The Washington state Supreme Court has paused a judge's ruling that the state's law banning the sale of large-capacity magazines for firearms is unconstitutional.

  • April 09, 2024

    Pa. Panel Won't Undo Town Election Due To Missed Deadline

    The Pennsylvania Commonwealth Court said supporters of a candidate for the Towamencin Township Board of Supervisors missed their deadline to challenge Montgomery County's decision to count contested mail-in ballots, which had turned the incumbent's narrow win last November into a tie that his opponent won in the tiebreaker.

  • April 09, 2024

    9th Circ. Open To Reviving Calif. Cannabis Abatement Fight

    A Ninth Circuit panel on Tuesday appeared open to reviving a proposed class action alleging that Humboldt County's abatement fines for unlicensed cannabis growing structures is an unconstitutional "dragnet scheme," with two judges suggesting the magistrate judge inappropriately resolved material factual disputes against the property owners at the pleading stage.

  • April 09, 2024

    Property Owners' Bias Claims Belong In Court, NC Justices Told

    Three property owners urged the North Carolina Supreme Court on Tuesday to revive their claims that the city of Kinston targeted a Black community for house demolitions, contending that they shouldn't have to argue with City Council members before being able to sue.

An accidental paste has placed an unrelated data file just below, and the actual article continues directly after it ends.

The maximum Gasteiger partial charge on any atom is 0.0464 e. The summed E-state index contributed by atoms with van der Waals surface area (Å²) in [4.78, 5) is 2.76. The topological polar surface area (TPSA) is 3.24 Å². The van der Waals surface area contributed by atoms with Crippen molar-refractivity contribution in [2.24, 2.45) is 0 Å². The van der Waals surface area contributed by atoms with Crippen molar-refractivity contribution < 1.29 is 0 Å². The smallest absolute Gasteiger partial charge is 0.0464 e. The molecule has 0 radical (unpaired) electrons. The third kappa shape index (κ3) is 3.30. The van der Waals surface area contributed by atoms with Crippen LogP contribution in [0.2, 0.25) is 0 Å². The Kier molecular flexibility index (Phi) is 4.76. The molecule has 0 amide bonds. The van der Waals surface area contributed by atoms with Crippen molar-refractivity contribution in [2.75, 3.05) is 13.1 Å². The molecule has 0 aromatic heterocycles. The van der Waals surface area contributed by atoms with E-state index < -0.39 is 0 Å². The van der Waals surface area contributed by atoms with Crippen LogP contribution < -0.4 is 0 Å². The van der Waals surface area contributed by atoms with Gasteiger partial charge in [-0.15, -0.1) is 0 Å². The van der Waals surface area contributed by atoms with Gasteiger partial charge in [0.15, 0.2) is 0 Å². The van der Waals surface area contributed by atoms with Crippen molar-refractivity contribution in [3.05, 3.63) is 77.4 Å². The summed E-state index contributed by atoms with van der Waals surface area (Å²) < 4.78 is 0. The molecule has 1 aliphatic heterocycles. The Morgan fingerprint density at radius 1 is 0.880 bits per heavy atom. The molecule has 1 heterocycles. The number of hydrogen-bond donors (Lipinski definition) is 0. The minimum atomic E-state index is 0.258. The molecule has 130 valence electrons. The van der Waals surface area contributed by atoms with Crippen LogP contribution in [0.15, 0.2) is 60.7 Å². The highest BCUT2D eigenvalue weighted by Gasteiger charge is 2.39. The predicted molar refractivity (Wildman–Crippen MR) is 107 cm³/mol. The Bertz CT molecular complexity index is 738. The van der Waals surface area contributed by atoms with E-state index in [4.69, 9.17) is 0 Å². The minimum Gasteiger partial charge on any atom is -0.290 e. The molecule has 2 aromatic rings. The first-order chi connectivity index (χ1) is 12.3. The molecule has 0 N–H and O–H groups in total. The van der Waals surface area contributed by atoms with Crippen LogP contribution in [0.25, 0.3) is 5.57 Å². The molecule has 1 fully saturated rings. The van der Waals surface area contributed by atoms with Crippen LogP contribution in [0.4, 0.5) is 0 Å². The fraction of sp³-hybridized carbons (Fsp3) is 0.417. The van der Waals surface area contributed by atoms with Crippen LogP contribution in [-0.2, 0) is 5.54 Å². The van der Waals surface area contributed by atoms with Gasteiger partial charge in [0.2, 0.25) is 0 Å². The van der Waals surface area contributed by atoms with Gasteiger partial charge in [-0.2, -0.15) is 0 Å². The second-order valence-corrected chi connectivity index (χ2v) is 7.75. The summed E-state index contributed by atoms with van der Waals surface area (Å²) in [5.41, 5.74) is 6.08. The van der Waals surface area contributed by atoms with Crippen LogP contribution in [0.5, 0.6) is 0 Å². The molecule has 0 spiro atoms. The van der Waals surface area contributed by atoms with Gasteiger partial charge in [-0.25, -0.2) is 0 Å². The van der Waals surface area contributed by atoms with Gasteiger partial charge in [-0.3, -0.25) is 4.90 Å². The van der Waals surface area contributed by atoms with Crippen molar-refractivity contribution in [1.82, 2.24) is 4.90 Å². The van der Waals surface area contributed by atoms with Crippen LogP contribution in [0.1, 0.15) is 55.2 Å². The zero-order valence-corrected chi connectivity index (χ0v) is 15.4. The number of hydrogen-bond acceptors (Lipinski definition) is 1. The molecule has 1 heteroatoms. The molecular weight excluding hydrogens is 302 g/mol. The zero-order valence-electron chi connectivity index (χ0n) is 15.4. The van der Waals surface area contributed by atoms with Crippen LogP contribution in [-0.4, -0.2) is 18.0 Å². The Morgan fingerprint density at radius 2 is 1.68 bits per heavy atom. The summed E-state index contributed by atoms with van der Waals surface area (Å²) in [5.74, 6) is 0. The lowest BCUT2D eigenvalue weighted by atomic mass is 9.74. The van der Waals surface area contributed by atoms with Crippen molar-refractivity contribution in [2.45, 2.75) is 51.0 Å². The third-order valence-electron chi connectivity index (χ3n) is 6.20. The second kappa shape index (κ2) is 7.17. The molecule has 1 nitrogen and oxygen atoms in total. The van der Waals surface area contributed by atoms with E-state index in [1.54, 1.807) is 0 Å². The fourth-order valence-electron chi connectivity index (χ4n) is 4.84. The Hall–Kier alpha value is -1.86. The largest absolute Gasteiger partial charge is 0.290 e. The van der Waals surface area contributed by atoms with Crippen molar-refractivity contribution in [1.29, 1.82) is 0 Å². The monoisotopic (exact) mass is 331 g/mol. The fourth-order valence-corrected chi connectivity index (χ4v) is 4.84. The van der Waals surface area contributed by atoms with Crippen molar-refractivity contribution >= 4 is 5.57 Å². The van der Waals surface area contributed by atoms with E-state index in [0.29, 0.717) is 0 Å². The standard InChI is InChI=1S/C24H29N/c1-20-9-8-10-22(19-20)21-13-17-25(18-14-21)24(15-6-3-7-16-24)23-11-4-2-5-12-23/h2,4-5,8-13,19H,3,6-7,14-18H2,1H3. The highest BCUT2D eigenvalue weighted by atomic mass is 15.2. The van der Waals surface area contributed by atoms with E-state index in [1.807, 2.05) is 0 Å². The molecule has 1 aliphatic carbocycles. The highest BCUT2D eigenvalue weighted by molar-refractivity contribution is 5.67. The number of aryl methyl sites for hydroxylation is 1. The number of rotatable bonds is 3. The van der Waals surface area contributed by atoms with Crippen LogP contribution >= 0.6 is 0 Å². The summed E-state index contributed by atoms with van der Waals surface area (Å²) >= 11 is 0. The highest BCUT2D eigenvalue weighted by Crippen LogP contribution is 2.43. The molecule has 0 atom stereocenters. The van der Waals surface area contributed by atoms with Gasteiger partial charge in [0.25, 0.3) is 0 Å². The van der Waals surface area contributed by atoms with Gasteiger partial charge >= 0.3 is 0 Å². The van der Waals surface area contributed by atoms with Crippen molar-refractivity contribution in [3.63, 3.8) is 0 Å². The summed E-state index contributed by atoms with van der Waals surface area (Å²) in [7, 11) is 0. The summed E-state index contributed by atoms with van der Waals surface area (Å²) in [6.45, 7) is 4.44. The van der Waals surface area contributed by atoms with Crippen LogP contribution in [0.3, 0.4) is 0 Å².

• April 09, 2024

    Treasury Proposes Long-Awaited Stock Buyback Tax Rules

    The U.S. Treasury Department proposed a pair of long-awaited rules Tuesday that detail the calculation and reporting of a new excise tax assessed to publicly traded corporations that recently bought back their own shares of stock on the open market.

  • April 09, 2024

    FTC Pressures Global Partners, Gulf Oil Into Reducing Deal

    The Federal Trade Commission took credit Tuesday for raising antitrust concerns spurring the late-February reduction of Global Partners LP's purchase of Northeast U.S. gas terminals from Gulf Oil, cut from five terminals with a $273 million price tag to four terminals and a $212.3 million payment.

  • April 09, 2024

    Gun Shield Law Constitutional, Arms Co. Tells Pa. High Court

    Springfield Armory Inc. has asked the Pennsylvania Supreme Court to undo a ruling that it was not immune from product defect claims filed by the family of a boy who was shot by a friend thinking one of the company's guns was unloaded, arguing that Congress intended to prevent such lawsuits with the Protection of Lawful Commerce in Arms Act.

  • April 09, 2024

    FCC Considers Opening 5 GHz Band To Drones